India 2020: Rethinking The Roadmap
However, it is not yet time to write off India and move on: The reason is its great domestic demand. When the rest of world is suffering from consumer apathy, and everyone is afraid of a Dubai style real estate meltdown in Mumbai, the consumers still keep turning up in India: It is the country's half billion people moving from $1 a day to $1.20 a day, which is enough to spawn a demand tsunami and keep the factories going. Also, the expectations in India, after at least 40 years of bad governance, is so low that the current government's ineffectiveness does not look so bad in context. Everyone seems to accept that India has to grow instead of its government.
At this time, though, stakes are high. As millions of Indians reach their school leaving age and look to meaningful work, traditional Indian asceticism and low expectations are not enough to allow the country move forward. Governance - a culture of political accountability, transparency, good leadership - plays an important role in channelling the energy and efforts in an emerging, impatient country like India, and simply saying that it does not matter does not really help.
It is possibly fair to say that the India's governance problems somewhat stem from its constitutional structure. The makers of the Indian constitution, encouraged by their own background of English education and the imperatives at the time of an impending partition, imposed a Westminster-style unitary government on a country which resembles European Union more than the British isle. This has created a distant government, lacking accountability and transparency, which is sustained by a professional bureaucracy but not democratic involvement.
It may be blasphemous in India to question the efficacy of its constitutional structure, but this should be regarded less onerous than the rather dangerous demands made by the Lokpal mob: Irrespective of their good intentions, the anti-corruption movement in India seeks a technocratic solution and seems to indicate a lack of faith in democratic polity. Its momentum suggests that thinking about a constitutional convention is not out of order.
The base argument in favour of such a convention will be that the inefficiency of the current government is not about the people that runs it, it is something deeper: Replacing this government with another may not solve the problems India is facing right now. The contrast between a well-run state like Gujrat or Bihar and the Federal government in Delhi isn't just about leadership, but the structure of accountability and responsibility and the lack of it. To be ready for 2020, India needs to bring governance closer to its people: Only a rethinking of how India is governed can achieve the same.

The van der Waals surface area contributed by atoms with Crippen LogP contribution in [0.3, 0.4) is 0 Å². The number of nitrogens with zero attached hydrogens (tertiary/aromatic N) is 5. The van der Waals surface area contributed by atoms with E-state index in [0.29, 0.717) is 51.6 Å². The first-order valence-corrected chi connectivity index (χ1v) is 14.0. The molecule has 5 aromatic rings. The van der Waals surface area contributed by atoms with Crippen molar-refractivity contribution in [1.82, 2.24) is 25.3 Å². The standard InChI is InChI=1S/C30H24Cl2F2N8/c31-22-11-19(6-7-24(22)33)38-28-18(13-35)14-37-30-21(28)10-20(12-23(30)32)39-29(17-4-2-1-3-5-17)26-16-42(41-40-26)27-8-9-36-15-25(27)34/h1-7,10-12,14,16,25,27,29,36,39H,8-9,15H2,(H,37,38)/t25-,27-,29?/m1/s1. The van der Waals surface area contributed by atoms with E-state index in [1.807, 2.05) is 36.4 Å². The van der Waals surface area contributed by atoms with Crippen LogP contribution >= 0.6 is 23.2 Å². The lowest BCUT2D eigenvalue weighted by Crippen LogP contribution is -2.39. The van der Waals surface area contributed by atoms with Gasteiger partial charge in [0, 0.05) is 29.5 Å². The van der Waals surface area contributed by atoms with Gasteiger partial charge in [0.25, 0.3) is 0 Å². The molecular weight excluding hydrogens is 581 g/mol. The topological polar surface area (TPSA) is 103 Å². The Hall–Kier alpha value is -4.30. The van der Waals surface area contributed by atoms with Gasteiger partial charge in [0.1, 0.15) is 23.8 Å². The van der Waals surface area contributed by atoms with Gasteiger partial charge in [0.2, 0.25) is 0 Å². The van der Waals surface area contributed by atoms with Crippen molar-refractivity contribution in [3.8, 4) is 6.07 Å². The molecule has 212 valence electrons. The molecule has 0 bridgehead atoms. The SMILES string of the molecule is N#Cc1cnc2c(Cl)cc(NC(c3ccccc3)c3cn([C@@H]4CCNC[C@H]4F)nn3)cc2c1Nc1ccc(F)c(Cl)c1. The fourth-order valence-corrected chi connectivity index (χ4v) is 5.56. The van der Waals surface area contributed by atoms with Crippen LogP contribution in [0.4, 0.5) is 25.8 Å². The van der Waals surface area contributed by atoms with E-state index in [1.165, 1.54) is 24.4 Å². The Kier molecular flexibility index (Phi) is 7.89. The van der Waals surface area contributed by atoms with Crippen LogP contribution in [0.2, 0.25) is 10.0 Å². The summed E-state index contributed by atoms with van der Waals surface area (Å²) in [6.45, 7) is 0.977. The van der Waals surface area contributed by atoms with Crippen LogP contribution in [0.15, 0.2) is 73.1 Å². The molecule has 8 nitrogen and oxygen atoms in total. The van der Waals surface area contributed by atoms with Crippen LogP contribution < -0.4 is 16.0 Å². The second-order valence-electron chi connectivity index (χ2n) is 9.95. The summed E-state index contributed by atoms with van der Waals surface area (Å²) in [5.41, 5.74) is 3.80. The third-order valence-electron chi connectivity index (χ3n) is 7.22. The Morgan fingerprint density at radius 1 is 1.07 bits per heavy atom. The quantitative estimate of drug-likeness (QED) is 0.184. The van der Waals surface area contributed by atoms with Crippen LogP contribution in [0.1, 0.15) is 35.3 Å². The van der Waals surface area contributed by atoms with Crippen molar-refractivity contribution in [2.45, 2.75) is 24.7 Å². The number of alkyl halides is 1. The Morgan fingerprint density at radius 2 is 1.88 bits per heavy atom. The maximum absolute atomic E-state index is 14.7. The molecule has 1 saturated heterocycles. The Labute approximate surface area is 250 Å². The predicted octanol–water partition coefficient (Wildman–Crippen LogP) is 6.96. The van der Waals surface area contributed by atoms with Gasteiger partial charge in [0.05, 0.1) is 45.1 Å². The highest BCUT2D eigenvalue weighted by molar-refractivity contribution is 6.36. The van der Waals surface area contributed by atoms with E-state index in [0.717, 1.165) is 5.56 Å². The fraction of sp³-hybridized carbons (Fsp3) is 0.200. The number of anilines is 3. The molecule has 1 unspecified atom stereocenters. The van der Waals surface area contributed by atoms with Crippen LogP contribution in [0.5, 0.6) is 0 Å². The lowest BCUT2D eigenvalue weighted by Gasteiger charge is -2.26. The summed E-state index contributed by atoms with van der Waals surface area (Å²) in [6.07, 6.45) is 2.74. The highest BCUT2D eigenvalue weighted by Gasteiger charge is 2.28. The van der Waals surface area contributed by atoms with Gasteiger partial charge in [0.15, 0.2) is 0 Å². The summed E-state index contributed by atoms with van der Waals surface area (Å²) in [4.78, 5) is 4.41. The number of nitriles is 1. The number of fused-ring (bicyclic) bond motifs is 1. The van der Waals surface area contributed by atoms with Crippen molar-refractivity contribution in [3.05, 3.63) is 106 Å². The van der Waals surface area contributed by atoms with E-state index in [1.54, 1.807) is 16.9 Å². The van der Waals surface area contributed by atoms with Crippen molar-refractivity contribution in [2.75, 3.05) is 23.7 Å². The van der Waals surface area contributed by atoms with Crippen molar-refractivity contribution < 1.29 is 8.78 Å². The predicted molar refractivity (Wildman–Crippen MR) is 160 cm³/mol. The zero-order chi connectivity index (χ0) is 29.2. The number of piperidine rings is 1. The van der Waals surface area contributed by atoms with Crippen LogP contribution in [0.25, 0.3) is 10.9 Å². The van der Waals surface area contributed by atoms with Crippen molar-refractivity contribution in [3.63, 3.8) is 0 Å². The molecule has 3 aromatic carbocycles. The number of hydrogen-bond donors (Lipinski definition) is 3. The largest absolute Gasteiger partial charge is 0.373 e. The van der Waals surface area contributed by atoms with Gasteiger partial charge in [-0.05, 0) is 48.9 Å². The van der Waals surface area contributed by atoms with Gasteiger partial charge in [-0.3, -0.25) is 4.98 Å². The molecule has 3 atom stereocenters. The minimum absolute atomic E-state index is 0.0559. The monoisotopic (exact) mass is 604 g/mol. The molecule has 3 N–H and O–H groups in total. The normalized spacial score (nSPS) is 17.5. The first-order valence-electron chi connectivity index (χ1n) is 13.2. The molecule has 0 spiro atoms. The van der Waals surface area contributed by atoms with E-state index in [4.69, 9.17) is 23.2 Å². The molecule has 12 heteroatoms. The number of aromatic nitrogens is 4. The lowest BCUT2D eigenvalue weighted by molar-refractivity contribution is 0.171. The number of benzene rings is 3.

Is this far too Utopian to think about? It is no more Utopian than the original imagination of India as a democratic country allowing universal suffrage was: To build a prosperous nation, one needs imagination that goes beyond the obvious. Would this make India weak and divided? This was indeed what the constitution-makers feared. But the world's strongest country is also its most devolved, and bringing governance closer to the people helps, not hinders, a country's sustainability. The poverty, chaos, corruption, which results in helplessness of the ordinary people, do not help to keep the country together, and certainly does not make it any stronger.
Some Indian opinion-makers believe that any talk of devolution will bring civil war to India: However, if an orderly devolution isn't carried out, India may soon be at an USSR moment. One has to wake up to the fact that a paternalistic government can not keep delivering prosperity over a long period of time. India has carried on the colonial state for far too long: It needs a cultural revolution of sorts to arrive at the next stage of nation-building.